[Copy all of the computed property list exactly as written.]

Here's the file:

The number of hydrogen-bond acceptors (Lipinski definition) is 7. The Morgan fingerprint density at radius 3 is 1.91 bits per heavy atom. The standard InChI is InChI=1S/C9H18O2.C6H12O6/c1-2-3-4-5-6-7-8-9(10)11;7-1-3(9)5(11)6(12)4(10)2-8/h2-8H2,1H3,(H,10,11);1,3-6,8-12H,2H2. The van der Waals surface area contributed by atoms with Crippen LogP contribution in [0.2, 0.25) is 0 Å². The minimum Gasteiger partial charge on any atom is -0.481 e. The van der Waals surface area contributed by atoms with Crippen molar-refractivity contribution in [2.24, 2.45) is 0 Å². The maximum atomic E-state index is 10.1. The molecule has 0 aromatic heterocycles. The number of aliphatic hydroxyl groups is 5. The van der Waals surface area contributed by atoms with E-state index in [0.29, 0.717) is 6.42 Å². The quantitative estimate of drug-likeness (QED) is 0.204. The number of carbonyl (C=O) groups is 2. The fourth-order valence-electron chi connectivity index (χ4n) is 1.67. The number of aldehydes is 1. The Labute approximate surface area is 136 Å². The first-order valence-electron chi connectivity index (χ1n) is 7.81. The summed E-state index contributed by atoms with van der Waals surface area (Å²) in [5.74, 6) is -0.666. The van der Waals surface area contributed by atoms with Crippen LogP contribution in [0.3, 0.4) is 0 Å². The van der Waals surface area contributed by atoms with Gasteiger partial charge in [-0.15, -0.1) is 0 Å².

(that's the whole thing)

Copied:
The number of hydrogen-bond acceptors (Lipinski definition) is 7. The Morgan fingerprint density at radius 3 is 1.91 bits per heavy atom. The standard InChI is InChI=1S/C9H18O2.C6H12O6/c1-2-3-4-5-6-7-8-9(10)11;7-1-3(9)5(11)6(12)4(10)2-8/h2-8H2,1H3,(H,10,11);1,3-6,8-12H,2H2. The van der Waals surface area contributed by atoms with Crippen LogP contribution in [0.2, 0.25) is 0 Å². The minimum Gasteiger partial charge on any atom is -0.481 e. The van der Waals surface area contributed by atoms with Crippen molar-refractivity contribution in [2.24, 2.45) is 0 Å². The maximum atomic E-state index is 10.1. The molecule has 0 aromatic heterocycles. The number of aliphatic hydroxyl groups is 5. The van der Waals surface area contributed by atoms with E-state index in [0.29, 0.717) is 6.42 Å². The quantitative estimate of drug-likeness (QED) is 0.204. The number of carbonyl (C=O) groups is 2. The fourth-order valence-electron chi connectivity index (χ4n) is 1.67. The number of aldehydes is 1. The Labute approximate surface area is 136 Å². The first-order valence-electron chi connectivity index (χ1n) is 7.81. The summed E-state index contributed by atoms with van der Waals surface area (Å²) in [5.74, 6) is -0.666. The van der Waals surface area contributed by atoms with Crippen LogP contribution in [0.3, 0.4) is 0 Å². The van der Waals surface area contributed by atoms with Gasteiger partial charge in [-0.15, -0.1) is 0 Å².